MANILA, May 26 —'Never again,' some people, including millennials, said when they learned about President Rodrigo Duterte's declaration of martial law in Mindanao.

MANILA, May 26 —"Never again," some people, including millennials, said when they learned about President Rodrigo Duterte's declaration of martial law in Mindanao.

While it cannot be denied that there were tragic stories during martial law under the late president Ferdinand Marcos, does it mean Filipinos should fear President Duterte's declaration?

PTV-4 aired a special forum called #DefendRepublic

at 8 p.m. Friday to shed light on the martial law that the Chief Executive has declared in Mindanao.

Hosted by Aljo Bendijo and Kathy San Gabriel, the forum had a resident of Marawi City and political analysts to explain the situation and clarify the need for martial law.

Princess Habibah Sarip-Paudac, a resident of Marawi City, described the place as a haven.

"Masaya sa aming lugar. (People are happy in our place.) It is also cold there. We call it little Baguio," she said, adding that the city caters to numerous businessmen, teachers and traders.

That was before May 23, 2017, when the Maute Group brought violence to Marawi City, killing innocent people, causing fears, burning houses and establishments, according to reports.

The act was described as a form of violent extremism.

To stop such violence and cruelty and to preserve public safety, the President declared martial law in Mindanao on the night of May 23.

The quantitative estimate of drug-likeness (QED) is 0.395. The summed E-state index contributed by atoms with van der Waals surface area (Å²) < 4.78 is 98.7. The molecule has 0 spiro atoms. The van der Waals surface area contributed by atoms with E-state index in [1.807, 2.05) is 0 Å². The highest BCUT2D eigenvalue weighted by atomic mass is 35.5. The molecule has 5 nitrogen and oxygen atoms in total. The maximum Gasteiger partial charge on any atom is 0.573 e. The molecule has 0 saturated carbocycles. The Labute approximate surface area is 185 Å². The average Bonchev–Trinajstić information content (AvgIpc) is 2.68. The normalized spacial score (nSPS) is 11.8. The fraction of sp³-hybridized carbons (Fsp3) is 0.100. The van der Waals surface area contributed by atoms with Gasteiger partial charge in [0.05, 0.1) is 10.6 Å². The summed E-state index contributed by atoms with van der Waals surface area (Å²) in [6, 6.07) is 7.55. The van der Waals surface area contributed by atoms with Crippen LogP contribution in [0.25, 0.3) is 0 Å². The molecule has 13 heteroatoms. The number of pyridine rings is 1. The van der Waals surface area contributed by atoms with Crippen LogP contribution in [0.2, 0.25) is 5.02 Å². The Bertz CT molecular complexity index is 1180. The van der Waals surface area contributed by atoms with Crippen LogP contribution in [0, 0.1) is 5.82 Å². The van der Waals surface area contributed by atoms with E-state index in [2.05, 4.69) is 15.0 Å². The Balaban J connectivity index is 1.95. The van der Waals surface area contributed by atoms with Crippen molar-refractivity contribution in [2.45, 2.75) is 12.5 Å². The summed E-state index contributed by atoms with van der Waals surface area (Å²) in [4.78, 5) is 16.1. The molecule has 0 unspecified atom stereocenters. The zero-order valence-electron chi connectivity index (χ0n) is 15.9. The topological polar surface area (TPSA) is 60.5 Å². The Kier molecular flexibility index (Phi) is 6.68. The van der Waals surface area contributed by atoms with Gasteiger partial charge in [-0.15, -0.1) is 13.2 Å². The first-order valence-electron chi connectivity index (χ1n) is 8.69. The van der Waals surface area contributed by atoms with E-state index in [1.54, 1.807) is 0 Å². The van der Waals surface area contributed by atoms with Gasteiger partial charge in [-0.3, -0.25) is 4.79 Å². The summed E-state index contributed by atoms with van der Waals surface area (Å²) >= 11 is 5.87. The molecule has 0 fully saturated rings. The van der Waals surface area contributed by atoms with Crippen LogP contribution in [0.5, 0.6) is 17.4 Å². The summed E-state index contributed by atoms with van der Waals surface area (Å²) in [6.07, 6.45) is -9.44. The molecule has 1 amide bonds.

Section 18 Article 7 of the 1987 Constitution states that "the President shall be the Commander-in-Chief of all armed forces of the Philippines, and whenever necessary, he may call out such armed forces to prevent or suppress lawless violence, invasion or rebellion".

During the forum, it was highlighted that martial law does not suspend the operation of the Constitution — civil courts and legislative assemblies will carry on.

It was also said that the military has no jurisdiction over civilians.

President Duterte earlier clarified that the declaration of martial law in Mindanao also serves as a preventive measure, so that violence will not spread to other parts of the country, especially in the Visayas, which is so close to Mindanao.

Also, the President emphasized that martial law is the key to stopping violent extremism.

Sarip-Paudac said residents of Marawi City were shocked. "They just saw people were running... Everything happened in one day (May 23). All they knew was people were running, and that created panic," she narrated.

As a resident of Marawi, she said she could not fathom why the peaceful city became a target. The crisis forced residents to flee their homes.

She said she felt sad because on May 26, Muslims start observing the fasting month of Ramadan and residents of Marawi City have no place to come home to.

Maranaoans, she said, would love to celebrate the holy month of Ramadan in their homes, together with their families. Sarip-Paudac also expressed concern for other Maranaoan families, wondering if they are safe.

Clearing operations are ongoing. The Armed Forces of the Philippines believes that the Maute Group's leader, Isnilon Hapilon, is still there.

Political analysts in the panel said the Maute Group has a big following.

On the need for martial law, it was noted that President Duterte's declaration is different from Marcos'.

Earlier, the government, through Presidential Peace Adviser Jesus Dureza, noted that President Duterte's martial law declaration does not intend to deprive anyone of his/her freedom and rights.

Furthermore, the declaration covers only Mindanao. (PNA)



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